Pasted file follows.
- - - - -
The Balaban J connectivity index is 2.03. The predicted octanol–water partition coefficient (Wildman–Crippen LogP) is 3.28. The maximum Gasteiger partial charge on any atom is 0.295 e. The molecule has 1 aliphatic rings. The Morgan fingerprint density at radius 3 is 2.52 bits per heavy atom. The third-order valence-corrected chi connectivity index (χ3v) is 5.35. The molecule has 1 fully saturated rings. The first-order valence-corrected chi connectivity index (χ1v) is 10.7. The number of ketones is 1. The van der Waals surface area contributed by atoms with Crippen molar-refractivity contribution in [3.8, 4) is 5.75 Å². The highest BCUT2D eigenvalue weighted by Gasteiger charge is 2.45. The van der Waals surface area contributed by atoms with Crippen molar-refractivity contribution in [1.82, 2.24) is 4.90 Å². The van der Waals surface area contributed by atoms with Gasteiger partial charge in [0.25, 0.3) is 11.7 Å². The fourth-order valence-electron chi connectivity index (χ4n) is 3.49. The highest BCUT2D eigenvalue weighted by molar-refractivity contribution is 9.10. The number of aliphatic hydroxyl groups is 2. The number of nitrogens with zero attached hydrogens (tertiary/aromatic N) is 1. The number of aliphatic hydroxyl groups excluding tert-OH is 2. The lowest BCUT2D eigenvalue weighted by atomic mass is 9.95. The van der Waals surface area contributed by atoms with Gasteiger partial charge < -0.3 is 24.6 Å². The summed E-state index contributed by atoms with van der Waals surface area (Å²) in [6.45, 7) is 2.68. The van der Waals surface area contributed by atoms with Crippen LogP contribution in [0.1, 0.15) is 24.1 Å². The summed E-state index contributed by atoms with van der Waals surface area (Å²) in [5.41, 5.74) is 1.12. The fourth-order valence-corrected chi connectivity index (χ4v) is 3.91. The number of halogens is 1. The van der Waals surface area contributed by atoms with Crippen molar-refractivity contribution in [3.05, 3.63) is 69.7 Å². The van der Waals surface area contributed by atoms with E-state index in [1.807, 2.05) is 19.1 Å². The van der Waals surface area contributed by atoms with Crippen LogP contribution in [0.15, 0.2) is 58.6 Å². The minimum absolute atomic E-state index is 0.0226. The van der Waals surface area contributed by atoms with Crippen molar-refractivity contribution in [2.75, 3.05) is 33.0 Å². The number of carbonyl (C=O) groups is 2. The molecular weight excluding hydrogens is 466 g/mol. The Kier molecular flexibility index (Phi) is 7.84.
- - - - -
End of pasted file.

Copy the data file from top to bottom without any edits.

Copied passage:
The Balaban J connectivity index is 2.03. The predicted octanol–water partition coefficient (Wildman–Crippen LogP) is 3.28. The maximum Gasteiger partial charge on any atom is 0.295 e. The molecule has 1 aliphatic rings. The Morgan fingerprint density at radius 3 is 2.52 bits per heavy atom. The third-order valence-corrected chi connectivity index (χ3v) is 5.35. The molecule has 1 fully saturated rings. The first-order valence-corrected chi connectivity index (χ1v) is 10.7. The number of ketones is 1. The van der Waals surface area contributed by atoms with Crippen molar-refractivity contribution in [3.8, 4) is 5.75 Å². The highest BCUT2D eigenvalue weighted by Gasteiger charge is 2.45. The van der Waals surface area contributed by atoms with Crippen molar-refractivity contribution in [1.82, 2.24) is 4.90 Å². The van der Waals surface area contributed by atoms with Gasteiger partial charge in [0.25, 0.3) is 11.7 Å². The fourth-order valence-electron chi connectivity index (χ4n) is 3.49. The highest BCUT2D eigenvalue weighted by molar-refractivity contribution is 9.10. The number of aliphatic hydroxyl groups is 2. The number of nitrogens with zero attached hydrogens (tertiary/aromatic N) is 1. The number of aliphatic hydroxyl groups excluding tert-OH is 2. The lowest BCUT2D eigenvalue weighted by atomic mass is 9.95. The van der Waals surface area contributed by atoms with Gasteiger partial charge < -0.3 is 24.6 Å². The summed E-state index contributed by atoms with van der Waals surface area (Å²) in [6.45, 7) is 2.68. The van der Waals surface area contributed by atoms with Crippen LogP contribution in [0.1, 0.15) is 24.1 Å². The summed E-state index contributed by atoms with van der Waals surface area (Å²) in [5.41, 5.74) is 1.12. The fourth-order valence-corrected chi connectivity index (χ4v) is 3.91. The number of halogens is 1. The van der Waals surface area contributed by atoms with Crippen molar-refractivity contribution in [3.05, 3.63) is 69.7 Å². The van der Waals surface area contributed by atoms with E-state index in [1.807, 2.05) is 19.1 Å². The van der Waals surface area contributed by atoms with Crippen LogP contribution in [0.15, 0.2) is 58.6 Å². The minimum absolute atomic E-state index is 0.0226. The van der Waals surface area contributed by atoms with Crippen molar-refractivity contribution in [2.75, 3.05) is 33.0 Å². The number of carbonyl (C=O) groups is 2. The molecular weight excluding hydrogens is 466 g/mol. The Kier molecular flexibility index (Phi) is 7.84.